Rimski-Korsakov’un Şehrazat Senfonik Süiti’ndeki Fagot Sololarının İncelenmesiEmre Hopa
Research of Bassoon Solos in Rimsky-Korsakov’s Scheherazade Symphonic SuiteEmre Hopa
Rimsky-Korsakov, one of the most famous composers of the Russian five, was born in 1844 and passed away in 1908. In 1962, he met Balakirev, the founder of the Russian five and studied composition with him. He was influenced by the orientalism movement and he incorporated different rhythm, melody, mode, harmony, and orchestration techniques in his works. In his works, he profited from Russian folk music and in his operas, he dealt with Russian-specific subjects. His symphonic suite, Scheherazade, which he composed in 1888, inspired by the tales of One Thousand and One Nights, is the most outstanding work of Russian orientalism. Today, the work which is considered as one of the most staged pieces is a work in which a tale is synthesized with music, and Eastern melodies are at the forefront. Although it was not composed as ballet music, it was choreographed and staged.
The work consists of 4 movements
1) Prelude: The Sea and Sinbad’s Ship
2) Ballade: The Kalandar Prince
3) Adagio: The Young Prince and The Young Princess
4) Finale: Festival at Baghdad.
Korsakov’s writing style, which reflects Eastern culture, has some similarities with Tamara, one of Balakirev’s early works. In Korsakov’s Scheherazade, it is known that he was influenced by a melody named “Akh, Dilav!’’ which is Balakirev’s traditional Georgian song. The sense of rhythm and the descending movement of the melody in the second movement of the work show striking similarities with the structure of “Akh, Dilav’’ in Balakirev’s draft book. One Thousand and One Nights, which has been translated into many languages and been an inspiration to film, opera, ballet and every branch of art, includes folk literature genres of wide geography. According to the story, when Sultan Shahriar finds out that his wife betrayed him, he executes her and begins to hate all women. He marries a different woman every day and executes her the next day. Scheherazade, the eldest daughter of one of the Sultan’s officials, prepares a plan to save herself and other girls, and she marries Sultan Shahriar and begins to tell him a tale every night. However, every night, she ends the tale in its most captivating part and promises to complete the story the next night. Because the tales are very attractive and intriguing, Shahriar postpones Scheherazade’s execution every day to hear more of the stories. At the end of the 1001st night, Scheherazade finishes her tales and says that she is ready for the punishment that will be given. Shahriar, on the other hand, is very impressed by these tales and abandons his brutal plan.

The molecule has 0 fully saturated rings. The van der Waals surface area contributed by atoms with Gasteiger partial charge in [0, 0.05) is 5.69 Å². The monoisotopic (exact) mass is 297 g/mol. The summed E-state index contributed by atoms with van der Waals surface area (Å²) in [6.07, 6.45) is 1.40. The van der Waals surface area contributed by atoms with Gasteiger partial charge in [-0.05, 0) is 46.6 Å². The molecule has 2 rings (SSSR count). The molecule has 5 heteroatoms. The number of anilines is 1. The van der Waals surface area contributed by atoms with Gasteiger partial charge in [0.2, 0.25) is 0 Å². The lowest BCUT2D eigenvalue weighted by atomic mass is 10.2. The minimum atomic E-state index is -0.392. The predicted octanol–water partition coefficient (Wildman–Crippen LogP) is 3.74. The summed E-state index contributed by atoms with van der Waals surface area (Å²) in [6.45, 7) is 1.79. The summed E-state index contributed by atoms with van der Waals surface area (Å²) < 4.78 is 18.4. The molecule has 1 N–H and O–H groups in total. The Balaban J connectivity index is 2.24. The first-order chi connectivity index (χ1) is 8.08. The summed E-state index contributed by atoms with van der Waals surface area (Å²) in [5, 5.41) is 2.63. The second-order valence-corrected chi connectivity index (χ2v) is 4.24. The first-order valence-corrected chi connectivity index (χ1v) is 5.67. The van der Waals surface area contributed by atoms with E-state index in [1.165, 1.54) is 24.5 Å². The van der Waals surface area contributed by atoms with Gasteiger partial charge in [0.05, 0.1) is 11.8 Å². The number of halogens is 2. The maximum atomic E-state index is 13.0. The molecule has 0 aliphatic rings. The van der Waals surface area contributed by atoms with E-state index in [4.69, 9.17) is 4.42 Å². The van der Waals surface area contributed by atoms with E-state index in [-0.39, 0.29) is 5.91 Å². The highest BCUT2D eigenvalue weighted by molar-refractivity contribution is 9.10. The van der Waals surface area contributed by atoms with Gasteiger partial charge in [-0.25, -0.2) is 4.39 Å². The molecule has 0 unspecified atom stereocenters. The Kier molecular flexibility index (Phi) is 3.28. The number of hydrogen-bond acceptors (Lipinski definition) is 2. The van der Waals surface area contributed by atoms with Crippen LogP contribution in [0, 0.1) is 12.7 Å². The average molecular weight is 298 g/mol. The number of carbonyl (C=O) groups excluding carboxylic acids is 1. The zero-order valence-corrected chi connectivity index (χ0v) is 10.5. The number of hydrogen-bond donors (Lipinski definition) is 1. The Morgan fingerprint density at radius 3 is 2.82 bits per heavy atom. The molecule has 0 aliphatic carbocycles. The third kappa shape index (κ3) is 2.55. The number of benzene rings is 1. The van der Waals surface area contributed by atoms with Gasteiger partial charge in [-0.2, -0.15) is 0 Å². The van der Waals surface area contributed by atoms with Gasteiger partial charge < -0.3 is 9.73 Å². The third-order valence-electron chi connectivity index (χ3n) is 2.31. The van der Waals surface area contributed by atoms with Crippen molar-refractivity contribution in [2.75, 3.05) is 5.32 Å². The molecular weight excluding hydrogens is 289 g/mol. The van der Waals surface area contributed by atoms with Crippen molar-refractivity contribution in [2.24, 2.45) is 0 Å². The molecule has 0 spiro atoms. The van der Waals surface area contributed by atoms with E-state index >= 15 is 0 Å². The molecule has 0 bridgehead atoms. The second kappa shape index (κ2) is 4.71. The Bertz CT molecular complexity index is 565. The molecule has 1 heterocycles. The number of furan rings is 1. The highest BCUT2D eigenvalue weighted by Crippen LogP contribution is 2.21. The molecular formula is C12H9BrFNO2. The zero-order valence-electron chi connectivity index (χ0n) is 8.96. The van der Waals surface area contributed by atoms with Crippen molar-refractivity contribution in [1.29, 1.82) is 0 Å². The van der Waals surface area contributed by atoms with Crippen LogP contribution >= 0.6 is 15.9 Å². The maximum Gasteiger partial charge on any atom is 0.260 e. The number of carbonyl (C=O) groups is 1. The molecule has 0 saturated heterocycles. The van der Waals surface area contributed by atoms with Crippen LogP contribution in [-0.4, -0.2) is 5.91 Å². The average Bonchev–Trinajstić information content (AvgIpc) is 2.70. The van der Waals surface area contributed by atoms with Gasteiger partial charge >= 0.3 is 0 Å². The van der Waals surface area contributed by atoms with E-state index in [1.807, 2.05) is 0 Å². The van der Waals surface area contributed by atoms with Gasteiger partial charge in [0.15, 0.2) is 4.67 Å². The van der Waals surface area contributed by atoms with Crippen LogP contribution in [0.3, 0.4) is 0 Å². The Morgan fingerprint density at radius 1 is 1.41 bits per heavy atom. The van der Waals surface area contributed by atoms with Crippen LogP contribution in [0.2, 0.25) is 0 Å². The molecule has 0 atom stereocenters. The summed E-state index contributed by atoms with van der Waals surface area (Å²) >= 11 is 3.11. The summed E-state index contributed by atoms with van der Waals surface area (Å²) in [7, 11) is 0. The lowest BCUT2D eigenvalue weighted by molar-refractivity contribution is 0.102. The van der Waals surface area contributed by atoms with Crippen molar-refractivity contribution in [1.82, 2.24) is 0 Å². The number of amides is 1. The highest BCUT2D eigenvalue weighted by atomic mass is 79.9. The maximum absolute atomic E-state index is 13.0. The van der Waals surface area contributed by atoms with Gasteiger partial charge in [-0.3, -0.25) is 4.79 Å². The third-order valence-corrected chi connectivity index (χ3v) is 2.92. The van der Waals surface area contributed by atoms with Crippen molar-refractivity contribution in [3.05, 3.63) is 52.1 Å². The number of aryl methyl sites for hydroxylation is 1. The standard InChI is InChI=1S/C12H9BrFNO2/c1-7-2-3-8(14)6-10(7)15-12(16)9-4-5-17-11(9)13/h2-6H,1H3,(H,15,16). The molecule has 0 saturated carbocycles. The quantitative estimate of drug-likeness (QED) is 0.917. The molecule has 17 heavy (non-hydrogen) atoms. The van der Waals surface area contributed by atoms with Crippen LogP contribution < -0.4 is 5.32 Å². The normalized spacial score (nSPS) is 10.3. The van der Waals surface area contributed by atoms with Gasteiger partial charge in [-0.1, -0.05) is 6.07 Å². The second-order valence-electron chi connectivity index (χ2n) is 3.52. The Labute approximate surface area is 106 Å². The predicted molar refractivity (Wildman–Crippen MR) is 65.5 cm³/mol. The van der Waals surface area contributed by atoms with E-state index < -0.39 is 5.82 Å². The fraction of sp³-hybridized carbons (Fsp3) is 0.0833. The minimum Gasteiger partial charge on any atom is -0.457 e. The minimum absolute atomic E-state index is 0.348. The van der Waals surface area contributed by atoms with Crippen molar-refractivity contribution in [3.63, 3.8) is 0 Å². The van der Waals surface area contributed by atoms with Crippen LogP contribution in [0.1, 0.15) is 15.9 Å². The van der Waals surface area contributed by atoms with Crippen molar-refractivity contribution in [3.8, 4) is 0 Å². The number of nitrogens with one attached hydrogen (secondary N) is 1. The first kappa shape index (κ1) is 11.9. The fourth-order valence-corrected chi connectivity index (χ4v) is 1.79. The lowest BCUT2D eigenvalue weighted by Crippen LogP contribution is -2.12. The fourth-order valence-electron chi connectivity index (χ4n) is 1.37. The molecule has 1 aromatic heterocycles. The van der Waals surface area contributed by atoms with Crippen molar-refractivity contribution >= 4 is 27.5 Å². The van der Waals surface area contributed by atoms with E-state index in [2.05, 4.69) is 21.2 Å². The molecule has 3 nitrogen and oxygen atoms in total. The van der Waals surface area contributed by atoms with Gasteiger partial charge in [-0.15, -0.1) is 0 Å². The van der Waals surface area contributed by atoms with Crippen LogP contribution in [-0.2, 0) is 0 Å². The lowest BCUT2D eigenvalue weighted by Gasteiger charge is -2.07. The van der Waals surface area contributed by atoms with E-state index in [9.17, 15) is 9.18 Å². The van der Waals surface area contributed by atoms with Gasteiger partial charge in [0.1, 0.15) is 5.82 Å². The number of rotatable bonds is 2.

The bassoon solos in the second movement of the work are one of the most important works of national and international orchestral exams. Accurate interpretation of solos requires musicality and technical skill. The first of these solos starts in the second movement of the work at the 5th bar. It requires every sound to be shaped very carefully, and requires that articulations are heard. For the ups and downs in the melodies to be heard, it must be played flexibly adhering to the expression “ad libitum”. The second solo of the same movement is a cadence in which technical and musical skills are at the forefront. It starts at the 323rd bar of the work. The solo, which starts as a lento in the same bar, ends as a ritardando at the end of the bar and returns to the first tempo in the second bar with the conductor’s beat. It is based on the acceleration and retardation of the movement. This movement must be played steadily and unhurriedly. The melody repeats similarly 3 times.
This study is aimed to give general information about Rimsky-Korsakov’s Symphonic Suite, Scheherazade, to examine the bassoon solos in the second movement of the work and to offer solutions for the technical and musical difficulties encountered in the interpretation of these solos.